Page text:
Jorge Munoz knew since he was a teenager that he wanted to own his own business. Like many entrepreneurs, his path was a meandering one filled with failures and successes.

In Cuba, he opened his first martial arts studio, fulfilling his dream and supporting his love of teaching. But times were tough for small businesses then and economics forced him to shut his doors and find another income source.

He then earned a computer science degree, hoping to put his analytical mind to use in business. But he found working for someone else frustrating, and the entrepreneurial drive was pushing him again.

Answering the entrepreneurial spirit

He moved to Miami and opened another martial arts studio, only to battle another sluggish economy. He closed after only six months. After that, he put his entrepreneurial dream on hold and worked in construction.

“I was working 80 hours a week, seven days a week at a job I didn’t even like,” Jorge said. “Overtime was mandatory. I had no time for my family and friends. I wasn’t enjoying my life.”

At one point during his second attempt at a martial arts academy, a cousin told him about the Amway opportunity, but he chose to focus on his academy.

Toiling long hours as a construction worker, however, changed his mindset. The next time he heard about Amway – when someone approached his wife with the opportunity – his interest was piqued.

“I accompanied her to a meeting and realized it was the same thing my cousin was doing,” he said. “While the business person in me saw that it was a good business opportunity, I was still not ready.”

Open for business

He did encourage his wife, Magaly Fernandez, to try it, however, and he watched her start to bring in extra money. His business mind kicked in and he started researching.

“I didn’t want to go by what other IBOs said. I needed to come to my own decision,” he said. “Without fail, everything I read made sense to me.

“Amway was at the top of the list, and the products were top of the line. I saw the business plan working and couldn’t turn the opportunity away again.”

He went to the next meeting with his wife and it sealed the deal. “A leader explained the business in a very analytical way. He was a numbers person, like I am,” Jorge said. “He talked about the hard work and great rewards.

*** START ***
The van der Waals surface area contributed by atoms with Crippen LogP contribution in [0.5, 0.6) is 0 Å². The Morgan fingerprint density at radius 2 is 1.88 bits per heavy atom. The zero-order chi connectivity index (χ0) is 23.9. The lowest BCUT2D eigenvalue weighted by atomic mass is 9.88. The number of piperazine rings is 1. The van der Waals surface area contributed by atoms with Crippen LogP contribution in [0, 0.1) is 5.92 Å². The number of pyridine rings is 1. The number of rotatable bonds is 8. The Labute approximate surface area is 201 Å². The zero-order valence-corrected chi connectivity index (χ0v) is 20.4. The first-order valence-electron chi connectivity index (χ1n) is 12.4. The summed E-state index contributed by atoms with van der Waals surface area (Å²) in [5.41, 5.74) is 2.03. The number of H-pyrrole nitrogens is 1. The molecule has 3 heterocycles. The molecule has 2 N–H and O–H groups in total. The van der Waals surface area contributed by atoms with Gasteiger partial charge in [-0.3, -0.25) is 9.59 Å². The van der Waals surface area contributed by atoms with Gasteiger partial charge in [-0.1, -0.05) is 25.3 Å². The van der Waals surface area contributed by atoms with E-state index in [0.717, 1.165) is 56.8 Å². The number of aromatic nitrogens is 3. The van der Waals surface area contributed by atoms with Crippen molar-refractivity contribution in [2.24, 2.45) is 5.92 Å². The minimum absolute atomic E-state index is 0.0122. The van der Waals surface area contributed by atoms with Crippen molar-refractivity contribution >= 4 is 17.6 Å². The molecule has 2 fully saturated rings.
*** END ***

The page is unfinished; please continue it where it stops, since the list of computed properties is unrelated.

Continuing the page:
“It really spoke to my entrepreneurial spirit, especially because Magaly and I could build a business together.”

And with a low startup cost, he couldn’t go wrong.

“With my martial arts studios, I needed tens of thousands of dollars just to open the doors,” he said, “and then I had to be there morning to night. It was very difficult.”

With Amway, Jorge was in business for only $62.

“At that point, Amway was undeniable for me.”

An entrepreneur and a teacher

Together, Jorge and Magaly have built a successful, sustainable business. And as a bonus, Jorge found a new outlet for his love of teaching.

“In my academies, I loved teaching others to better themselves physically and emotionally,” he said. “Now I teach IBOs to be better in business. It’s become my purpose.”

Jorge loves the fact that Amway values the whole person, emphasized by its Founders Fundamentals: freedom, family, hope and reward.

“In traditional business, it can become very competitive,” he said. “In my Amway business, I succeed only when others do. I respect that.”

Meet other Amway Independent Business Owners with an entrepreneurial spirit.


The average monthly Gross Income for “active” IBOs was USD $207 (in the U.S.)/CAD $186 (in Canada). Approximately 48% of IBOs in the U.S., and 52% of IBOs in Canada, were “active.”

IBOs were considered “active” in months in 2016 when they attempted to make a retail sale, or presented the Amway IBO Compensation Plan, or received bonus money, or attended an Amway or IBO meeting.  If someone sustained that level of activity every month for a whole year, their annualized Gross Income would be $2,484 (U.S.)/$2,232 (Canada).  Of course, not every IBO chooses to be active every month.  “Gross Income” means the amount received from retail sales, minus the cost of goods sold, plus monthly bonuses and cash incentives. It excludes all annual bonuses and cash incentives, and all non-cash awards, which may be significant. There may also be significant business expenses, mostly discretionary, that may be greater in relation to income in the first years of operation. For the purposes of the calculation in Canada, individuals who were IBOs for less than the entire year in 2016 were excluded.

Before registering as an Independent Business Owner (IBO) powered by Amway, you should read and understand the AMWAY™ Business Overview Brochure, which contains important information for those interested in becoming IBOs.

Leave a Reply

Your email address will not be published. Required fields are marked *

Seul votre prénom sera affiché lors de la publication du commentaire.